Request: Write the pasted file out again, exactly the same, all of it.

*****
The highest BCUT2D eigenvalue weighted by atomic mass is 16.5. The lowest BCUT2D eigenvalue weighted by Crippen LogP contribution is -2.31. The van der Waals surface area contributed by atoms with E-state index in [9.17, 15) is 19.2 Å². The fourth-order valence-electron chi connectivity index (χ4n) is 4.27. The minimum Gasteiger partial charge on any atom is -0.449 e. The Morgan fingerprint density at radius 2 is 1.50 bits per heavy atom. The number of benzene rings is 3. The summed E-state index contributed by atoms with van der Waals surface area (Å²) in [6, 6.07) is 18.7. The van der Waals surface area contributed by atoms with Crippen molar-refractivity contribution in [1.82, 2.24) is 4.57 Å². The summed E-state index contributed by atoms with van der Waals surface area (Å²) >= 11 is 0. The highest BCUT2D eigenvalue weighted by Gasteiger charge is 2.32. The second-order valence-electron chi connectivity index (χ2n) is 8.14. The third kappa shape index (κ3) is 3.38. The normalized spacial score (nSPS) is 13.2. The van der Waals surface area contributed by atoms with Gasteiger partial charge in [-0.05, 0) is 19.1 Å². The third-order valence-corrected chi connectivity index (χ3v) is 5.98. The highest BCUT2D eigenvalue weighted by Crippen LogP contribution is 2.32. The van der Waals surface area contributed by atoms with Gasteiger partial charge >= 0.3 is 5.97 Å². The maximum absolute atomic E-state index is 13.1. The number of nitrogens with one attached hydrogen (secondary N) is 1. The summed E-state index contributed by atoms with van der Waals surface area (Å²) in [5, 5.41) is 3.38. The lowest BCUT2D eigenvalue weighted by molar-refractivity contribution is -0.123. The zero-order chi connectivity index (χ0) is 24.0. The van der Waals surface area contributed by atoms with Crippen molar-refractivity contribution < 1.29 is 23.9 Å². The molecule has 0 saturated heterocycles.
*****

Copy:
The highest BCUT2D eigenvalue weighted by atomic mass is 16.5. The lowest BCUT2D eigenvalue weighted by Crippen LogP contribution is -2.31. The van der Waals surface area contributed by atoms with E-state index in [9.17, 15) is 19.2 Å². The fourth-order valence-electron chi connectivity index (χ4n) is 4.27. The minimum Gasteiger partial charge on any atom is -0.449 e. The Morgan fingerprint density at radius 2 is 1.50 bits per heavy atom. The number of benzene rings is 3. The summed E-state index contributed by atoms with van der Waals surface area (Å²) in [6, 6.07) is 18.7. The van der Waals surface area contributed by atoms with Crippen molar-refractivity contribution in [1.82, 2.24) is 4.57 Å². The summed E-state index contributed by atoms with van der Waals surface area (Å²) >= 11 is 0. The highest BCUT2D eigenvalue weighted by Gasteiger charge is 2.32. The second-order valence-electron chi connectivity index (χ2n) is 8.14. The third kappa shape index (κ3) is 3.38. The normalized spacial score (nSPS) is 13.2. The van der Waals surface area contributed by atoms with Gasteiger partial charge in [-0.05, 0) is 19.1 Å². The third-order valence-corrected chi connectivity index (χ3v) is 5.98. The highest BCUT2D eigenvalue weighted by Crippen LogP contribution is 2.32. The van der Waals surface area contributed by atoms with Gasteiger partial charge >= 0.3 is 5.97 Å². The maximum absolute atomic E-state index is 13.1. The number of nitrogens with one attached hydrogen (secondary N) is 1. The summed E-state index contributed by atoms with van der Waals surface area (Å²) in [5, 5.41) is 3.38. The lowest BCUT2D eigenvalue weighted by molar-refractivity contribution is -0.123. The zero-order chi connectivity index (χ0) is 24.0. The van der Waals surface area contributed by atoms with Crippen molar-refractivity contribution < 1.29 is 23.9 Å². The molecule has 0 saturated heterocycles.